South Africa ‘on the brink of an explosion of xenophobic violence’, UN experts warn |

In a statement released Friday, rights experts cited “Operation Dudula” as an example of hate speech. Originally a social media campaign, Operation Dudula has become an umbrella for mobilizing violent protests, vigilance violence, arson of immigrant-owned homes and businesses, and even the murder of foreign nationals.

Experts, known as the Special Rapporteur, warn that the xenophobic campaign is deepening and has become a central election strategy for several political parties in the country.

They said: “Anti-migrant discourse from senior government officials has fanned the flames of violence, and government agencies have been unable to stop the violence from continuing or hold the perpetrators accountable.

‘Too black to be South African’

The group continued: “Without urgent action from the South African government to curb the influx of migrants and refugees, as well as the widespread and threatening violence against these groups, we are deeply concerned. fear that the country is on the verge of an outbreak of violence.

Experts note that xenophobia, particularly against migrants and refugees in Africa and Southeast Asia, has been a feature of South African politics for many years.

For example, in 2008, xenophobic violence resulted in the deaths of more than 60 people and contributed to the displacement of at least 100,000 people.

Xenophobia is often explicitly racist, targeting low-income Black migrants and refugees, and in some cases, South African nationals accused of being “too Black to become a South African”.

In a highly publicized case in April 2022, a 43-year-old Zimbabwean man and father of four children was killed in Diepsloot by a group of people who went door-to-door demanding visas.

The attackers chased the victim out of the place where he was seeking refuge, beat him and set him on fire. Violence continues unabated. It is alleged that the burning of Yeoville Market in Johannesburg on June 20 of this year, was carried out by people targeting immigrant shopkeepers.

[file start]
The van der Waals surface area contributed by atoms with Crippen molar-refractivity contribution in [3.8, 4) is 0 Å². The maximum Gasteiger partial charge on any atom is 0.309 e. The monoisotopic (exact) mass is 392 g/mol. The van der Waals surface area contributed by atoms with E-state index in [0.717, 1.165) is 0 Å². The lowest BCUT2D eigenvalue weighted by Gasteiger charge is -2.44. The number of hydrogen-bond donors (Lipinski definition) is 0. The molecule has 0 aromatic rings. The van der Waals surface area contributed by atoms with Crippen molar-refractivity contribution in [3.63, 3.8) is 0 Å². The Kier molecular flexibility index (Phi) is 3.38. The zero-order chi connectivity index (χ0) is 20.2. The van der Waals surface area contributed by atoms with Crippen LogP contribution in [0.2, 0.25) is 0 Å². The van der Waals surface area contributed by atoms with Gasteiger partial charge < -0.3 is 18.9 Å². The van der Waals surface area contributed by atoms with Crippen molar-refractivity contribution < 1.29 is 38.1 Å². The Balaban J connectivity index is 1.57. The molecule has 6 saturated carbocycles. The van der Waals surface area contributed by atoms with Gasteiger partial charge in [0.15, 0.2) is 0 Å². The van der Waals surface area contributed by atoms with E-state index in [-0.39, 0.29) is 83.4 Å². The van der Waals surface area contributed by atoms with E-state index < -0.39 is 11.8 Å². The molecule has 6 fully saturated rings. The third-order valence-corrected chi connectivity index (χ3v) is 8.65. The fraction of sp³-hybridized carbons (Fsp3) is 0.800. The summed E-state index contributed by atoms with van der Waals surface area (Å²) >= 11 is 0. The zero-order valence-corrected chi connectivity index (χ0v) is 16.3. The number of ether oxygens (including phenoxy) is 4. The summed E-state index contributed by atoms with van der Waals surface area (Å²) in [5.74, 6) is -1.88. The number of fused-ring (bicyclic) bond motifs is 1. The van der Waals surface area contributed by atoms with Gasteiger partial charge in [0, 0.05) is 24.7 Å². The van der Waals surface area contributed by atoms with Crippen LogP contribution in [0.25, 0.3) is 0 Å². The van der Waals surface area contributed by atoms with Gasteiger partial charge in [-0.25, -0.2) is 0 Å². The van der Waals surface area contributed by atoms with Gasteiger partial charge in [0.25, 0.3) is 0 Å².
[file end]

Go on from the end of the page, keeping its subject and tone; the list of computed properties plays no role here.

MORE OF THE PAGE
A family overlooks Durban in South Africa from their apartment building.  They ran away from home in the Democratic Republic of the Congo due to conflict more than fifteen years ago.  (December 2021)

© UNICEF / Sobekwa

A family overlooks Durban in South Africa from their apartment building. They ran away from home in the Democratic Republic of the Congo due to conflict more than fifteen years ago. (December 2021)

‘Discrimination is institutionalized’

UN experts found that discrimination against foreign nationals in South Africa was institutionalized both in government policy and in South African society at large.

They say this has led to a violation of the right to life and physical integrity as well as the right to an adequate standard of living and the highest attainable standard of health, as well as an increased risk of incarceration, tons and arbitrary renovation.

Experts also expressed concern over reports that widespread corruption in South Africa’s refugee and migration systems has exacerbated these dangerous problems.

“The cost to dignity and life, especially given the xenophobic violence of the past 30 years, remains pervasive and deeply troubling,” the experts said.

They said: “We are deeply concerned that South Africa is not meeting its active obligations to protect and promote human rights while preventing racism and xenophobia.

“At the same time, perpetrators enjoy widespread retribution for xenophobia and violence, leading to a lack of accountability for serious human rights abuses and the proliferation of political racist and xenophobic political platform.”

Experts urge public and private organizations to honor their commitments to human rights and racial justice, and to take a firm stance against continuing racist and xenophobic violence performed in South Africa.

UN experts have been in official contact with the Government of South Africa to address these allegations and clarify its obligations under international law.

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